The Claim: Holding your breath for 10 seconds every day can self-check for COVID-19

Amid the sea of misinformation circulating social media, a self-check for COVID-19 is popping up on Facebook, Instagram, Twitter and WhatsApp. Social media users claim people can test themselves for COVID-19 every day by attempting to hold their breath for 10 seconds.

On March 13, one Facebook post with more than 150 shares explained the test, “Take a deep breath and hold your breath for more than 10 seconds. If you complete it successfully without coughing, without discomfort, stiffness or tightness, etc., it proves there is no (COVID-19 caused) Fibrosis in the lungs, basically indicates no infection.”

What experts say: The breath test is inaccurate

University of Maryland Chief Quality Officer and Chief of Infectious Diseases Dr. Faheem Younus tweeted on March 16: “Wrong: Most young patients with coronavirus will be able to hold their breaths for much longer than 10 seconds. And many elderly without the virus won’t be able to do it.”

On March 17, Dr. Thomas Nash, a New York Presbyterian Hospital internist, pulmonologist and infectious disease specialist, told Reuters the breath test was “just made up.”

Different posts mistakenly source the claim to an unnamed Stanford Hospital Board member, a Japanese doctor or Taiwanese experts. On March 13, Stanford University tweeted, “Misinformation about COVID-19 symptoms and treatment falsely attributed to Stanford is circulating on social media and in email forwards. It is not from Stanford.”

Stanford Health Care spokeswoman Lisa Kim told CNN on March 17 that the "dangerous" claim was not from Stanford Medicine and "contains inaccurate information."

The March 13 post claimed the breath test checked for fibrosis caused by COVID-19. The post read, “By the time they have fever and/or cough and go to the hospital, the lung is usually 50% Fibrosis and it's too late.”

Fibrosis is defined as “the overgrowth, hardening, and/or scarring of various tissues” caused by “chronic inflammatory reactions induced by a variety of stimuli including persistent infections, autoimmune reactions, allergic responses, chemical insults, radiation, and tissue injury.”

Dr. Robert Legare Atmar, an infectious disease specialist at Baylor College of Medicine called the post’s language "extremely alarmist" to CNN on March 17.

Nash told Reuters that “fibrosis takes months if not years to develop.”

Although COVID-19 can lead to pneumonia in some patients, which can eventually lead to fibrosis, Nash said this virus “is brand new and no one on the planet knows if it causes fibrosis.”’

The post also claimed  the development of pneumonia was the second symptom of COVID-19, but according to the World Health Organization only patients with severe cases develop pneumonia.

Along with fibrosis and pneumonia, the post misrepresents COVID-19 symptoms as feeling “like you’re drowning.”

Atmar said COVID-19 patients likely wouldn’t experience that symptom, “That does not sound like any other respiratory virus people are infected with and many patients with coronavirus have not had nasal infection at all."

In addition to the breath test, Facebook posts suggest ineffective methods to protect against the virus such as drinking large amounts of water, gargling saltwater and exposure to heat and sun.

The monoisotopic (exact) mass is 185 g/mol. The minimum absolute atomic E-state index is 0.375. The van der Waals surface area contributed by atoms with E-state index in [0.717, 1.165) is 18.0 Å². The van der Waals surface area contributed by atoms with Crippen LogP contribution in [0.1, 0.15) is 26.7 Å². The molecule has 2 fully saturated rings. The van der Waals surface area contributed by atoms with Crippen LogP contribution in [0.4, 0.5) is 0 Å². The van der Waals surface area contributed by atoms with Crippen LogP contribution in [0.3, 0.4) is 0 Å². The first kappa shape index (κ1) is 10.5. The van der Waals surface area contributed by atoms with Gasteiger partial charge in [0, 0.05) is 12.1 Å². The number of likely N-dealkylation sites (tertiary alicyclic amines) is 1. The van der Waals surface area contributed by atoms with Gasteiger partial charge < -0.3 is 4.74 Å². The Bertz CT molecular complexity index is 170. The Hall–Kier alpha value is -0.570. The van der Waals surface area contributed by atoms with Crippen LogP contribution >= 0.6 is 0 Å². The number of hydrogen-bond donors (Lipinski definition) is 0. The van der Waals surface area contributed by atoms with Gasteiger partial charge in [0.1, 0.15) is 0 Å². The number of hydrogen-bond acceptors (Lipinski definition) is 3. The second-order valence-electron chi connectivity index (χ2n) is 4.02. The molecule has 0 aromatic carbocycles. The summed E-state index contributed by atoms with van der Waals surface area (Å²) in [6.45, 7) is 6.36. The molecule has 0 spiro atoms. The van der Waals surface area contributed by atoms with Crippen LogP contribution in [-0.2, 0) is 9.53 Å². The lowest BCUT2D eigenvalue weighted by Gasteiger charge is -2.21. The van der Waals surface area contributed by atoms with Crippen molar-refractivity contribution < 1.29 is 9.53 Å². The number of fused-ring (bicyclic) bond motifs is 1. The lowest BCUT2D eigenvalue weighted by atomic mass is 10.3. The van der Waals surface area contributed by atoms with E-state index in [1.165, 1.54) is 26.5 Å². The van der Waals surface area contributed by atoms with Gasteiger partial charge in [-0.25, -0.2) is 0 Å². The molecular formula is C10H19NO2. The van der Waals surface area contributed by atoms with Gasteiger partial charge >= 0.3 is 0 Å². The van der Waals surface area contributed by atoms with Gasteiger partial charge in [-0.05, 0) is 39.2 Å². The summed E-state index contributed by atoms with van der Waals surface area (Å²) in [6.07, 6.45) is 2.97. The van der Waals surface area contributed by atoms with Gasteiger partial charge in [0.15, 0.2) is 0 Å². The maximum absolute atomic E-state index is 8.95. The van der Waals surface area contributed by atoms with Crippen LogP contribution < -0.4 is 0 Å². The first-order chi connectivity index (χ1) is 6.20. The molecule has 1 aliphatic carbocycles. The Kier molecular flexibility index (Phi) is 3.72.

A similar March 12 Facebook post with nearly 200 shares read, “Even if the virus gets into your mouth, drinking water and other fluids will help wash it down ... the hydrochloric acid in your stomach will kill the germs. If you do not drink enough water regularly, the virus can enter the airways and into your lungs”.

Younas debunked the water method on Twitter, “Virus may gain entry via throat but it penetrates into the host cells. You can’t wash it away. Excessive water will make you run to the toilet.”

PolitFact and Snopes both discredited the claim that “you should also gargle as a prevention” method. Both found that while gargling does ease throat discomfort there is no evidence that it kills the virus.

The March 13 Facebook post also claimed that COVID-19 “hates the sun” and could be killed by just “26/27 degrees,” which is about 78 degrees Fahrenheit. PolitiFact debunked the claim that sun exposure kills the virus. The WHO warns that hot baths and warm climates do not prevent the spread of COVID-19.

USA TODAY reached out to the Facebook user, Todd Richardson, for comment and received no response.

Our Ruling: False

Social media posts claim holding your breath for 10 seconds is a self-check for COVID-19. We rate this claim as FALSE because it is not supported by our research. The breath test is an ineffective way to test for fibrosis, which has not been linked to COVID-19. Patients should not expect a drowning feeling and pneumonia only occurs in severe cases. Drinking liquids, gargling saltwater and sun or heat exposure are not effective methods of preventing COVID-19 contraction.

People who are concerned that they’ve contracted COVID-19 should use the Center for Disease Control’s Self-Checker Tool for guidance or contact a doctor.

Our fact-check sources:

University of Maryland's Dr. Faheem Younus Dr. Faheem Younus' Twitter Reuters: False claim: Doctors offer advice for preventing COVID-19 Stanford University's Twitter  CNN: Coronavirus myths U.S. National Library of Medicine, fibrosis WHO on coronavirus Dr. Faheem Younus on Twitter Politifact, on gargling and coronavirus Snopes, on gargling and coronavirus PolitiFact, on sun exposure and coronavirus WHO, on coronavirus myths CDC on coronavirus testing and symptoms